mountaindog's picture

This weekend I made the Thom Leonard boule again (actually 2 smaller boules), but this time made a darker loaf where 30% of the total flour was whole wheat and a little rye. I imagine this combo of flour is more in line with what a Poilane loaf is like. My husband called me from Paris the other day to report on the Poilane loaf he tasted while there, saying it was not really a dark whole wheat bread, rather the crumb was a medium to light color, with even, small to medium holes, not huge holes. He of course diplomatically told me that he likes my bread better, and does not see what the Poilane fuss is about :-)

This week's batch of 30% whole wheat Leonard boules came out very flavorful and the crumb was very light with a nice amount of more even-sized holes, the crust was nice and crispy and chewy. I used my white 100% hydration starter rather than the rye I usually use. The best experiment with this batch is that I used white rice flour to dust my bannetons with, as Merrybaker suggested a while back - what a difference! The proofed loaves slid right out using very little flour, so my crusts were nice and brown - thanks Merrybaker for the tip!

I also made the Pane Siciliano from BBA but using my white 100% hydration sourdough starter rather than yeast, which demegrad inspired me to do. I was worried it would not rise well because I actually used very little starter to make the pate fermente, only about 30 g or so - that was all I had on hand after making the levain for the Leonard loaves. I was suprised to see the pate fermente rise very quickly, so I guess it liked all the extra food. For the final dough, I made it very wet and slack, and I used demegrad's shaping instructions which worked well. They came out very good - great crispy crust, nice semolina flavor, and not at all sour but you can taste something there from the starter. This one will definitley go on my rotation of favorite bread recipes.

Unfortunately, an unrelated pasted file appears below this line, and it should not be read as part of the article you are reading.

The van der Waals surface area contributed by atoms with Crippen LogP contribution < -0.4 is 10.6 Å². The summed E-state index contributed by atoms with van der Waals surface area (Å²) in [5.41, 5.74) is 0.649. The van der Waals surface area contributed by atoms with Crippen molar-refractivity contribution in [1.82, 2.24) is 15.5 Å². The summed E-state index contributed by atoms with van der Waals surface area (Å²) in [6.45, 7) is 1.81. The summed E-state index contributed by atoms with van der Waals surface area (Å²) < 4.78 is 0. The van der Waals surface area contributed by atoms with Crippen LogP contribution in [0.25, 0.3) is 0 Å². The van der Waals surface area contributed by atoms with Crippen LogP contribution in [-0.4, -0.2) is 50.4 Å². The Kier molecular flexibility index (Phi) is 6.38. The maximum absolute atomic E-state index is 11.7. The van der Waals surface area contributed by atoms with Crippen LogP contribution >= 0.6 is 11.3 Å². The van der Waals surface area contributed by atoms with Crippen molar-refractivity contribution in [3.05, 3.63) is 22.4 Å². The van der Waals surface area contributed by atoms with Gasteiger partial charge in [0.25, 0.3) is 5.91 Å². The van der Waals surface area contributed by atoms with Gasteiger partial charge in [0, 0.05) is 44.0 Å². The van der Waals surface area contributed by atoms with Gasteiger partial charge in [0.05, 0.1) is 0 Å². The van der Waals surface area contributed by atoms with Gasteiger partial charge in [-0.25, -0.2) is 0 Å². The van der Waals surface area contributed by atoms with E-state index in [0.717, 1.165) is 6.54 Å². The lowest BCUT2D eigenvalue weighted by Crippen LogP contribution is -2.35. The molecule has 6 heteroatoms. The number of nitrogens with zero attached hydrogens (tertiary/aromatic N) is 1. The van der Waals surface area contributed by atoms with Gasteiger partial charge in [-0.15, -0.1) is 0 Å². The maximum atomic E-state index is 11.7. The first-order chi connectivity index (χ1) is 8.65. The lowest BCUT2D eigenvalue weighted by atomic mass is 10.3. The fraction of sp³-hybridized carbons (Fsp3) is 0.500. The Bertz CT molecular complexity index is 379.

The flavors of these two breads are a nice contrast to each other. The two Leonard boules are on the left/back - note the lack of excess flour this time on the crust thanks to the rice flour. In front are two of the Pane Siciliano. My Siciliano crust, although nicely blistered and crisp, is not as shiny as others who made this. I think because my dough was so wet, I had flour on the counter to shape it, and some remained on the crust, dulling it a little despite spraying lightly with olive oil before proofing. No matter, it tastes great and still looks nice - makes a great gift.

Here is a shot of the crumb for Pane Siciliano.